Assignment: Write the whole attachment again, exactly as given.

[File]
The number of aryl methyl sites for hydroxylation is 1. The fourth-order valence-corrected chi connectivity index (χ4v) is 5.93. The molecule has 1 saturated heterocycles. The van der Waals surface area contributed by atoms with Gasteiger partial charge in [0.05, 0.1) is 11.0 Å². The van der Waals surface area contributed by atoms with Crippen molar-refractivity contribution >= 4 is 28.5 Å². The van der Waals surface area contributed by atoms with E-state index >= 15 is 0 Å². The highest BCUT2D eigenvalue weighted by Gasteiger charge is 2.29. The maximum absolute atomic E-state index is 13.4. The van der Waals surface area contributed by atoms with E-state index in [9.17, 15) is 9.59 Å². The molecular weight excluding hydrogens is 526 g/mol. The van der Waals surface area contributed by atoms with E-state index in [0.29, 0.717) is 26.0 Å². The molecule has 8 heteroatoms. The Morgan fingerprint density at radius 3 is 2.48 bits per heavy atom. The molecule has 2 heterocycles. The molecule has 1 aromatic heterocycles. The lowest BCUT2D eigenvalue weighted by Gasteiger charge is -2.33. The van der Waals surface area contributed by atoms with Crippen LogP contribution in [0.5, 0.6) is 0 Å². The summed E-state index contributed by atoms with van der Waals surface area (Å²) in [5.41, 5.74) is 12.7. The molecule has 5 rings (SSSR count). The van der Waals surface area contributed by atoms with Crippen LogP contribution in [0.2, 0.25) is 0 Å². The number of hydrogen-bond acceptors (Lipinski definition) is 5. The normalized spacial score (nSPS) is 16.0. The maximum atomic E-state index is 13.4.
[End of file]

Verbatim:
The number of aryl methyl sites for hydroxylation is 1. The fourth-order valence-corrected chi connectivity index (χ4v) is 5.93. The molecule has 1 saturated heterocycles. The van der Waals surface area contributed by atoms with Gasteiger partial charge in [0.05, 0.1) is 11.0 Å². The van der Waals surface area contributed by atoms with Crippen molar-refractivity contribution >= 4 is 28.5 Å². The van der Waals surface area contributed by atoms with E-state index >= 15 is 0 Å². The highest BCUT2D eigenvalue weighted by Gasteiger charge is 2.29. The maximum absolute atomic E-state index is 13.4. The van der Waals surface area contributed by atoms with E-state index in [9.17, 15) is 9.59 Å². The molecular weight excluding hydrogens is 526 g/mol. The van der Waals surface area contributed by atoms with E-state index in [0.29, 0.717) is 26.0 Å². The molecule has 8 heteroatoms. The Morgan fingerprint density at radius 3 is 2.48 bits per heavy atom. The molecule has 2 heterocycles. The molecule has 1 aromatic heterocycles. The lowest BCUT2D eigenvalue weighted by Gasteiger charge is -2.33. The van der Waals surface area contributed by atoms with Crippen LogP contribution in [0.5, 0.6) is 0 Å². The summed E-state index contributed by atoms with van der Waals surface area (Å²) in [5.41, 5.74) is 12.7. The molecule has 5 rings (SSSR count). The van der Waals surface area contributed by atoms with Crippen LogP contribution in [0.2, 0.25) is 0 Å². The number of hydrogen-bond acceptors (Lipinski definition) is 5. The normalized spacial score (nSPS) is 16.0. The maximum atomic E-state index is 13.4.